AG files lawsuit against Warwick dance studio

WARWICK, R.I. (WPRI) – Rhode Island Attorney General Peter Kilmartin has filed a lawsuit against a local dance studio, claiming the studio owner’s fraudulent actions violate the state’s deceptive trade practices act.

In the weeks leading up to the lawsuit, the Attorney General’s office received 20 written complaints against Triple Threat Performing Arts Center in Warwick. The complaints allege that the owner, Marlaina Rapoza, took money from customers for certain dance competitions but “never informed her customers that their children would not be allowed to participate.”

Barbara Moses, whose child dances at the studio, said Rapoza claimed a competition that they paid for was canceled.

“There was another competition that we didn’t get in, she said it was canceled actually,” said Moses. “I called them myself and they said ‘no it wasn’t canceled, your studio just didn’t pay.’”

Other complaints allege that Rapoza’s checks to the consumers for reimbursement for canceled dance competitions and other services were returned due to insufficient funds.

The owner of Elite Dance Challenge, Sandra Walsh, claims that Triple Threat Performing Arts Center performed at one of her competitions in March, but the $6,000 check that Rapoza gave her was returned by the bank.

She filed a complaint with Rhode Island State Police.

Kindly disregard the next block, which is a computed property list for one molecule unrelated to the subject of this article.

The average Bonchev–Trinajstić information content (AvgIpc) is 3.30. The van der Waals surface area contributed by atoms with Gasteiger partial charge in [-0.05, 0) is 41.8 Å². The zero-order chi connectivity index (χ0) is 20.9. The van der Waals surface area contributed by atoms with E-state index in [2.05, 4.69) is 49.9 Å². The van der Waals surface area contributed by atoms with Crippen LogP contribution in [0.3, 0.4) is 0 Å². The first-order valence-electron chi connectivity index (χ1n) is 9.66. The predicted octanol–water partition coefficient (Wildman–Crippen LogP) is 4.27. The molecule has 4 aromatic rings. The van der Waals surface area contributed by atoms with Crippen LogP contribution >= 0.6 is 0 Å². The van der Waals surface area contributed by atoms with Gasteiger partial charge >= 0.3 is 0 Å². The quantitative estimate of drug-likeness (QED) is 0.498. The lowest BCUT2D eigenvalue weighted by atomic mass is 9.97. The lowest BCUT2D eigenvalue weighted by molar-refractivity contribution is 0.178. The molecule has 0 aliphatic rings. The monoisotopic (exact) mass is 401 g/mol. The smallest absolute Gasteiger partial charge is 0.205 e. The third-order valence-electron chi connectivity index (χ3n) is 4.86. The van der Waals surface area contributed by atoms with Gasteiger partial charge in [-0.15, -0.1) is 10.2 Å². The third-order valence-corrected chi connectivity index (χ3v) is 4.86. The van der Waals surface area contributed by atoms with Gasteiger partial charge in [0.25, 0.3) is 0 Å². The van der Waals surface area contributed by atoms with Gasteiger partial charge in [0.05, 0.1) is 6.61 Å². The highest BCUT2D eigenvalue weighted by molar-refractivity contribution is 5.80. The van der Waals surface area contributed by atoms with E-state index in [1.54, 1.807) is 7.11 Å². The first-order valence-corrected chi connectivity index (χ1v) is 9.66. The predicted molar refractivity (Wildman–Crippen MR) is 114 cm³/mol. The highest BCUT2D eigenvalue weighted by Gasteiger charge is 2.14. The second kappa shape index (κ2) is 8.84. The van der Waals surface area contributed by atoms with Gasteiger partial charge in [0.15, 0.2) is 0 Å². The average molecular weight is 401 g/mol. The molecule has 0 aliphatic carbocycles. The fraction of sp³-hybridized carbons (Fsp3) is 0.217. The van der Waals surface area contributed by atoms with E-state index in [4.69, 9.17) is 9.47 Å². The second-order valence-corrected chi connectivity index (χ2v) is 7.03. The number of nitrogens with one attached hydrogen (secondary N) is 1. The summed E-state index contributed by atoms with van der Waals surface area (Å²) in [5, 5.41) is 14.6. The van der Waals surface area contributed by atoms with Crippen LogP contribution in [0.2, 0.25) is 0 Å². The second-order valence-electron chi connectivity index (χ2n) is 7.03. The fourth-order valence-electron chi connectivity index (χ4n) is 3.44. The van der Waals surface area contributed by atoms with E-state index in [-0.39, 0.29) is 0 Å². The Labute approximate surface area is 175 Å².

“I have a lot of employees that have to be paid, I have judges, I have staff and that’s a lot of money to be out,” said Walsh.

Coincidentally, Abby Lee Miller, the star of reality TV show Dance Moms, recently shot an episode of her new show Dance Studio Rescue at Triple Threat Performing Arts Center. At the end of that episode, the studio appeared to be successfully saved, but the reality is anything but.

“This lawsuit is serious,” said Tammy Miller of the RI Attorney General Consumer Affairs Unit. “Customers paid for services that they did not receive, and that is a violation of the deceptive trade practices act in Rhode Island.”

Call 12 for Action made several attempts to reach Rapoza, who has 20 days to respond to the lawsuit. The phone at Triple Threat Performing Arts Center has been disconnected, emails went unanswered, and her cell phone no longer accepts messages.

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